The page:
Unlocking Employee Individuality with Larry Gilman | Goldbeck Recruiting

Unlocking Employee Individuality with Larry Gilman

Communication, Public Speaking, and Leadership in Business

“Certainly some people are born with the gift of gab but anybody can become a public speaker,” says Camilla Burgess, Founder, CEO, and Coach at ... Read more
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We all know that learning new hard skills is a big component of professional development, but what about the softer aspects of good leadership and management? Are expression, creativity, and individuality key aspects of success? What about a willingness to fail? Can those traits be learned? Unlocked? Larry Gilman believes the answer is yes to all of the above. That’s why he has been leading Mastery Workshops since 1982.

“Most of us have masks and layers that we’ve built over the years,” says Gilman.1 “If we can remove the filters through which we see life, we’ll experience ourselves in a brand new way, which is extraordinary. Employees who are allowed to be creative will thrive.”

Teaching Presentation and Expression Skills in a Safe Environment

The veteran actor/director’s credits include such fan favourites as Final Destination, Cool Runnings, and M*A*S*H. These days he’s just as busy with, and just as passionate about, the Mastery Workshops. Based in Los Angeles, he’s been bringing the workshop to Vancouver since 1982. He now visits twice a year.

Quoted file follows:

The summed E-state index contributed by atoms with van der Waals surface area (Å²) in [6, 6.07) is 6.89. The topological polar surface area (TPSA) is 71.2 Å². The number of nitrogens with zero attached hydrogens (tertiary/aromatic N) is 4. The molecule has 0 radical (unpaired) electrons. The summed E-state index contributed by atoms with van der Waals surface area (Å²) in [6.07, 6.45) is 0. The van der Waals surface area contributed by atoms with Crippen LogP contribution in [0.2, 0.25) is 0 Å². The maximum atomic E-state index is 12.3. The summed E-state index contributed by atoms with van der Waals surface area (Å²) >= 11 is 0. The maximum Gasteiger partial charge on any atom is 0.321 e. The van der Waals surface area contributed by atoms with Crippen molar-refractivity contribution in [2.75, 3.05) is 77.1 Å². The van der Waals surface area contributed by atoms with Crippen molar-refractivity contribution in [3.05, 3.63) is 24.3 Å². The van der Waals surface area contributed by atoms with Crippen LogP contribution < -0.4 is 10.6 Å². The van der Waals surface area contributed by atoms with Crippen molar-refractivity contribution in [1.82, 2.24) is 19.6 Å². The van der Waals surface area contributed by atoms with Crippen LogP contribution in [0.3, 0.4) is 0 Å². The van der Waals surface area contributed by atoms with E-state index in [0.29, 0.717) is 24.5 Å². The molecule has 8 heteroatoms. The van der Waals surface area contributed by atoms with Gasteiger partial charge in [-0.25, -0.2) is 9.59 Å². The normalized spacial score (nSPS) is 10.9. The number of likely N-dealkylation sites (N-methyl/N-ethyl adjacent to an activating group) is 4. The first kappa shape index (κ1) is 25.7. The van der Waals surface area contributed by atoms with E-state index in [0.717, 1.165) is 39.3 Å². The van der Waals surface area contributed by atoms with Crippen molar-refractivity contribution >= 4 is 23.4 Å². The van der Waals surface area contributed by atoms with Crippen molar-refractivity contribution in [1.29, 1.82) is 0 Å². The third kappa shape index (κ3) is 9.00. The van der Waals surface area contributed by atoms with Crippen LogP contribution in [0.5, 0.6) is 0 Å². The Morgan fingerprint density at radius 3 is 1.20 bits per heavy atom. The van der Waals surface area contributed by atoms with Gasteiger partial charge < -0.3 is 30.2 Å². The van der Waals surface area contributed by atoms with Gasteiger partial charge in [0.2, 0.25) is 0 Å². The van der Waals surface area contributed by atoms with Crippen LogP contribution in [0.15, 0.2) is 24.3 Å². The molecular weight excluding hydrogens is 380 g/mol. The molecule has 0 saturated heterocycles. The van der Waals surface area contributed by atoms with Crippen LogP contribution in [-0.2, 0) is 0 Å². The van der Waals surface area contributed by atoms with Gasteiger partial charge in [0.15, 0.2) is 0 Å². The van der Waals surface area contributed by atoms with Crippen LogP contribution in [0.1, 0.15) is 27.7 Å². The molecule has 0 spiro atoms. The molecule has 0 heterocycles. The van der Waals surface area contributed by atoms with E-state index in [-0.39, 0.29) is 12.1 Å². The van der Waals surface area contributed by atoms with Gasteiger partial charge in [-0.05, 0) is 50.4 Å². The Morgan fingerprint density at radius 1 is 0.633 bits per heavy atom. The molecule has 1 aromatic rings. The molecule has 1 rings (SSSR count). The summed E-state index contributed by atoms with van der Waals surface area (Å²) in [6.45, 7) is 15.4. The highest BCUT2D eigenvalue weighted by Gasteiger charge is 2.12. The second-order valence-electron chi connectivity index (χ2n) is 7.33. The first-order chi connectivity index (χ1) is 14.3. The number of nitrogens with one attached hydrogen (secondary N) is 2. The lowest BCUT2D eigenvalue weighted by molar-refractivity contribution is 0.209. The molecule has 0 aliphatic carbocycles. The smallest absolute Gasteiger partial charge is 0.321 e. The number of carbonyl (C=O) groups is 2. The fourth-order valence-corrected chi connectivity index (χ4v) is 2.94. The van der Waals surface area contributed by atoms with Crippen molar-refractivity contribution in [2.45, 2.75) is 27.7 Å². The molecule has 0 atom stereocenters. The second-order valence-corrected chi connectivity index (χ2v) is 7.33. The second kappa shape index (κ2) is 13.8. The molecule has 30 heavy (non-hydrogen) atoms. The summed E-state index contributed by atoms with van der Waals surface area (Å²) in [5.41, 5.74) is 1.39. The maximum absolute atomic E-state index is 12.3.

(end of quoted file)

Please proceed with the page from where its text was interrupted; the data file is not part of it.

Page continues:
The program features exercises designed to foster presentation and expression skills, connectivity, and creativity.

“The different exercises may scare the crap out of people initially, but the participants don’t die, nor do they fall apart,” remarks Gilman. “My goal is to create a safe space where people aren’t afraid to fail.”

He believes that acting and directing provide a solid basis for forming leadership skills.

“These experiences give you freedom and permission to add elements of yourself into the role, rather than adhering to a certain image of what a leader should be,” he explains. According to Goldbeck the supportive group environment makes the exercises fun while still being challenging.   

The Importance of Creativity in the Workplace

Gilman believes that creativity and expression are valuable workplace assets, but finds that they are often under-utilized, or even discouraged.

“A lot of people are hired for their intelligence or capabilities, but the company doesn’t want them to truly see or experience the company as it is, because this can lead to disruption,” he says. “This mindset can kill creativity and stifle insights.”

Among those who have participated in the Mastery Workshops is Henry Goldbeck. The Goldbeck Recruiting Inc. President found value in the exercises and agrees that personality should be nurtured in the workplace.

“The more we express our individuality, the more we actually connect with other people, which increases our value as both leaders and team members,” says Goldbeck.2 “The opposite would be to pretend to be something we’re not.”